Saturday, February 26, 2011

Wisconsin Unions Vote to Prepare a General Strike – The Time to Act Is Now [IG/LFI]

Report from Madison: “We’re Making History”

Wisconsin Unions Vote to Prepare a General Strike – The Time to Act Is Now

Union demonstrators outside the Wisconsin state Capitol in Madison protesting union-busting bill. (Photo: Eric Thayer/Getty Images)

MADISON, Wisconsin, February 22 – After the mammoth turnout for the pro-labor march on Saturday, union-busting governor Scott Walker hoped they would just dribble away. No such luck. This mobilization has staying power: thousands came out amid the sleet, slush and freezing rain on Sunday, followed by the now-standard twice-daily demonstrations on Monday despite bitter cold. And as the labor protests continue, there is beginning to be discussion of a key element that has been missing so far: strike action. More particularly, a general strike. This could have a dramatic impact in Ohio and throughout the country.

Most of the action on Sunday (February 20) was indoors, but it was impressive to see groups of four or five hardy souls, and sometimes just one or two, slogging away, circling the Capitol building all day long with their signs. They were determined to make their voices heard. About 11 a.m. a family drove up in a station wagon and vats of hot cider, to pass out to the demonstrators. They weren’t union members but come from a “strong labor family,” and figured they would do their bit. It was sure welcome.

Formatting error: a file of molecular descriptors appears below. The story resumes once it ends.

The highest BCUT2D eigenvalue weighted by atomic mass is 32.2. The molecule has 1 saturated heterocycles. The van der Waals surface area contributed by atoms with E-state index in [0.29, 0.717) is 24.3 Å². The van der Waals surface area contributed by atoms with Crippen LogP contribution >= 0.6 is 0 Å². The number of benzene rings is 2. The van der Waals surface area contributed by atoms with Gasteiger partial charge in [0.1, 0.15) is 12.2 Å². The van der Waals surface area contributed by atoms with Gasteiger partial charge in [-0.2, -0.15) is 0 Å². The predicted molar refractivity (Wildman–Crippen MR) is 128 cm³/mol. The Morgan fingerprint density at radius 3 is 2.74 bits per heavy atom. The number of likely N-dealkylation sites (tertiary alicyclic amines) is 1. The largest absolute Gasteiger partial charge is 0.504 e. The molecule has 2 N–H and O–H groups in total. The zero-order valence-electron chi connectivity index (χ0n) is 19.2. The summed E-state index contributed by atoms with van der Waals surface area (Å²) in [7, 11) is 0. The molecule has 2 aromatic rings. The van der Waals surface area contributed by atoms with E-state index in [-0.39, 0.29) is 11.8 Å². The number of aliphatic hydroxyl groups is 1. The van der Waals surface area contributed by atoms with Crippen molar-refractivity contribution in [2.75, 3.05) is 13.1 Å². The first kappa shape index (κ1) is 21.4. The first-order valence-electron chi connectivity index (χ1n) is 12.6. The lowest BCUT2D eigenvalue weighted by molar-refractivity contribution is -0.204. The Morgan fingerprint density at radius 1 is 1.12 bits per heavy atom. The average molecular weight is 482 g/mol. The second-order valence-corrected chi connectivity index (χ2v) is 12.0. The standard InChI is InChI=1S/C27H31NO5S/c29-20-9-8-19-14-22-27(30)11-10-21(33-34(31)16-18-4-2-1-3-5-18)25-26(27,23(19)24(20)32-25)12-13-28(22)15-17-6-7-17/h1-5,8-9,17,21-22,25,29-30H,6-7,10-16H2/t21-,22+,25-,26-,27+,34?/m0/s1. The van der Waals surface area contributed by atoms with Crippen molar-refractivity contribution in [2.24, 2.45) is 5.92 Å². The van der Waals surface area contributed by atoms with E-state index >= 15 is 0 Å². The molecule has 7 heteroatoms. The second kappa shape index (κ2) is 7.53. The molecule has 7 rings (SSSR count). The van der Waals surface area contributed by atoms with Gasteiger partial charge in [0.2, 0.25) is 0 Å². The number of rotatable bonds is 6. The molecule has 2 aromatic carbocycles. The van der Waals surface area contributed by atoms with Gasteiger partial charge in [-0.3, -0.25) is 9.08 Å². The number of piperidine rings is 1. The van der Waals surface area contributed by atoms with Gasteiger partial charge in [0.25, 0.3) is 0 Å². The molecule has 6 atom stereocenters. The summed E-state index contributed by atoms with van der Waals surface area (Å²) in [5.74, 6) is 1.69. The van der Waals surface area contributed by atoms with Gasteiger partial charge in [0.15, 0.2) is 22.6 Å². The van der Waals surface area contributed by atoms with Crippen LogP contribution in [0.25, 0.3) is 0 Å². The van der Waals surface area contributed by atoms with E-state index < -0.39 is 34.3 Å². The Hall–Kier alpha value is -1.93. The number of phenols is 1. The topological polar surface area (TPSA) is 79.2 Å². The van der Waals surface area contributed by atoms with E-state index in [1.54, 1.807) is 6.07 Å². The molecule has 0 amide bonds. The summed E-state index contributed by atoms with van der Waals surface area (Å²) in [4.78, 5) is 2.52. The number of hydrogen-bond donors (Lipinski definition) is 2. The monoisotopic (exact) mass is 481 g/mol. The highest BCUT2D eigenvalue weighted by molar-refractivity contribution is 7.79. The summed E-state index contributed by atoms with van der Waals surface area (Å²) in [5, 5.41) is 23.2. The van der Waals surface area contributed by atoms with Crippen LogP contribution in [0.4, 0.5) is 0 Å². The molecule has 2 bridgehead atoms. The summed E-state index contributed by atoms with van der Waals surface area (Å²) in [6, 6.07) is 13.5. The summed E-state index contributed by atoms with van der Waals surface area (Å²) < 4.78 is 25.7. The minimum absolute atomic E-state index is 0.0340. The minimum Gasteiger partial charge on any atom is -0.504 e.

In the middle of the soggy day, we ran across a young couple with a sign, “This Is What Class Warfare Looks Like.” That was quite striking after all the chants of “This is what democracy looks like.” They’re from Rice Lake in northern Wisconsin, about half-way between Eau Claire and Superior, and had driven 250 miles to Madison show their opposition to the attack on the unions. Actually, they had come down on Wednesday, the day after the de facto occupation of the Capitol started. Back in Rice Lake that day, they heard, there was a protest of several hundred students, teachers and others. So they headed back north to be there on Thursday, when over 1,000 protested in the streets (out of a total population of 8,000). Then on Friday it was back to Madison. That takes real dedication, and they’re not alone.

This gives the lie to Walker’s claim that people in small-town Wisconsin are with him, and it’s only a bunch of Mad Town liberals and out-of-staters causing trouble in the capital. It confirms the conclusion from yesterday, that the Tea Party right-wingers are vastly outnumbered. Working people all across the state are up in arms over his assault on labor, and way up in Rice Lake people know what’s what.

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